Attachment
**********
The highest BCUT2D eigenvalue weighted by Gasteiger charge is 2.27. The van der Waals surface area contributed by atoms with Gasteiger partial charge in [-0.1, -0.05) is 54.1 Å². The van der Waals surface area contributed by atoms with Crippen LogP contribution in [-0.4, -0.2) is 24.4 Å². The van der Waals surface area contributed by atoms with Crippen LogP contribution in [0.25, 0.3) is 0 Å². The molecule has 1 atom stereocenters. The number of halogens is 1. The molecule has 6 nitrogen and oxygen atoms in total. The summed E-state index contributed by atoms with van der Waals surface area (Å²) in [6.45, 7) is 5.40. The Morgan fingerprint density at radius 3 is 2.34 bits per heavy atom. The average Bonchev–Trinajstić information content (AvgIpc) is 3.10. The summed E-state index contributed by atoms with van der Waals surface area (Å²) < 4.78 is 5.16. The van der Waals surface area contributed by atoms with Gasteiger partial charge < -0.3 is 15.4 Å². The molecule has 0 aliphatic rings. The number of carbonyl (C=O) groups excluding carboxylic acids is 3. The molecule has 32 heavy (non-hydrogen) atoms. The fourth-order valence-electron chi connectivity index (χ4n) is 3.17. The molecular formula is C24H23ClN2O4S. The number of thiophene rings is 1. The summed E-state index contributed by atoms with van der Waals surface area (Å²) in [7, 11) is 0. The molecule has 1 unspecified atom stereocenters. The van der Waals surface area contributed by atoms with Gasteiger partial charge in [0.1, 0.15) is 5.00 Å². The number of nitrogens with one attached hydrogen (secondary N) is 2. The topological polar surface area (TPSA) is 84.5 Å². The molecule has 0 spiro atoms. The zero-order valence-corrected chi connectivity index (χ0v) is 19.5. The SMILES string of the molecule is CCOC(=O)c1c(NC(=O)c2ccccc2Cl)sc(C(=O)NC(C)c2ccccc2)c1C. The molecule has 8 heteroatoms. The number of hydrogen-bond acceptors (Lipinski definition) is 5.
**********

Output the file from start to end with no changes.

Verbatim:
The highest BCUT2D eigenvalue weighted by Gasteiger charge is 2.27. The van der Waals surface area contributed by atoms with Gasteiger partial charge in [-0.1, -0.05) is 54.1 Å². The van der Waals surface area contributed by atoms with Crippen LogP contribution in [-0.4, -0.2) is 24.4 Å². The van der Waals surface area contributed by atoms with Crippen LogP contribution in [0.25, 0.3) is 0 Å². The molecule has 1 atom stereocenters. The number of halogens is 1. The molecule has 6 nitrogen and oxygen atoms in total. The summed E-state index contributed by atoms with van der Waals surface area (Å²) in [6.45, 7) is 5.40. The Morgan fingerprint density at radius 3 is 2.34 bits per heavy atom. The average Bonchev–Trinajstić information content (AvgIpc) is 3.10. The summed E-state index contributed by atoms with van der Waals surface area (Å²) < 4.78 is 5.16. The van der Waals surface area contributed by atoms with Gasteiger partial charge < -0.3 is 15.4 Å². The molecule has 0 aliphatic rings. The number of carbonyl (C=O) groups excluding carboxylic acids is 3. The molecule has 32 heavy (non-hydrogen) atoms. The fourth-order valence-electron chi connectivity index (χ4n) is 3.17. The molecular formula is C24H23ClN2O4S. The number of thiophene rings is 1. The summed E-state index contributed by atoms with van der Waals surface area (Å²) in [7, 11) is 0. The molecule has 1 unspecified atom stereocenters. The van der Waals surface area contributed by atoms with Gasteiger partial charge in [0.1, 0.15) is 5.00 Å². The number of nitrogens with one attached hydrogen (secondary N) is 2. The topological polar surface area (TPSA) is 84.5 Å². The molecule has 0 spiro atoms. The zero-order valence-corrected chi connectivity index (χ0v) is 19.5. The SMILES string of the molecule is CCOC(=O)c1c(NC(=O)c2ccccc2Cl)sc(C(=O)NC(C)c2ccccc2)c1C. The molecule has 8 heteroatoms. The number of hydrogen-bond acceptors (Lipinski definition) is 5.